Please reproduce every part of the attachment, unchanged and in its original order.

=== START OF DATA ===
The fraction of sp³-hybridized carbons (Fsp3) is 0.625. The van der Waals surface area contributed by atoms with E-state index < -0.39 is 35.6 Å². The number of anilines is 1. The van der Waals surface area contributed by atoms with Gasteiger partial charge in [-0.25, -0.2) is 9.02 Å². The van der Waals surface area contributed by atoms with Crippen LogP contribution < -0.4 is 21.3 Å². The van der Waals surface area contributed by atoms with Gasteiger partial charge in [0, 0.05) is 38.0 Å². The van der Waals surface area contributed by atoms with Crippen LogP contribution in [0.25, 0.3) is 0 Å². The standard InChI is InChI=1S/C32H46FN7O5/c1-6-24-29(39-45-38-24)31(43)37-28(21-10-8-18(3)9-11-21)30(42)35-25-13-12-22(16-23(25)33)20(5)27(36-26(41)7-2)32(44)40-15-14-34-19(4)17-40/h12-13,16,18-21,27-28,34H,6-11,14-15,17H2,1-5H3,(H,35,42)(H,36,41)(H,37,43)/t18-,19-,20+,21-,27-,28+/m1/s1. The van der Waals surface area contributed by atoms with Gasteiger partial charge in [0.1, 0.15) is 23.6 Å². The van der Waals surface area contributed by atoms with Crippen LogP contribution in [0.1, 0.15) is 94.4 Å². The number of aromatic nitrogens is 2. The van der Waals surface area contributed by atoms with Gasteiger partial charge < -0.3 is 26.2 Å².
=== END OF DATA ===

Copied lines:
The fraction of sp³-hybridized carbons (Fsp3) is 0.625. The van der Waals surface area contributed by atoms with E-state index < -0.39 is 35.6 Å². The number of anilines is 1. The van der Waals surface area contributed by atoms with Gasteiger partial charge in [-0.25, -0.2) is 9.02 Å². The van der Waals surface area contributed by atoms with Crippen LogP contribution < -0.4 is 21.3 Å². The van der Waals surface area contributed by atoms with Gasteiger partial charge in [0, 0.05) is 38.0 Å². The van der Waals surface area contributed by atoms with Crippen LogP contribution in [0.25, 0.3) is 0 Å². The standard InChI is InChI=1S/C32H46FN7O5/c1-6-24-29(39-45-38-24)31(43)37-28(21-10-8-18(3)9-11-21)30(42)35-25-13-12-22(16-23(25)33)20(5)27(36-26(41)7-2)32(44)40-15-14-34-19(4)17-40/h12-13,16,18-21,27-28,34H,6-11,14-15,17H2,1-5H3,(H,35,42)(H,36,41)(H,37,43)/t18-,19-,20+,21-,27-,28+/m1/s1. The van der Waals surface area contributed by atoms with Gasteiger partial charge in [0.1, 0.15) is 23.6 Å². The van der Waals surface area contributed by atoms with Crippen LogP contribution in [0.1, 0.15) is 94.4 Å². The number of aromatic nitrogens is 2. The van der Waals surface area contributed by atoms with Gasteiger partial charge < -0.3 is 26.2 Å².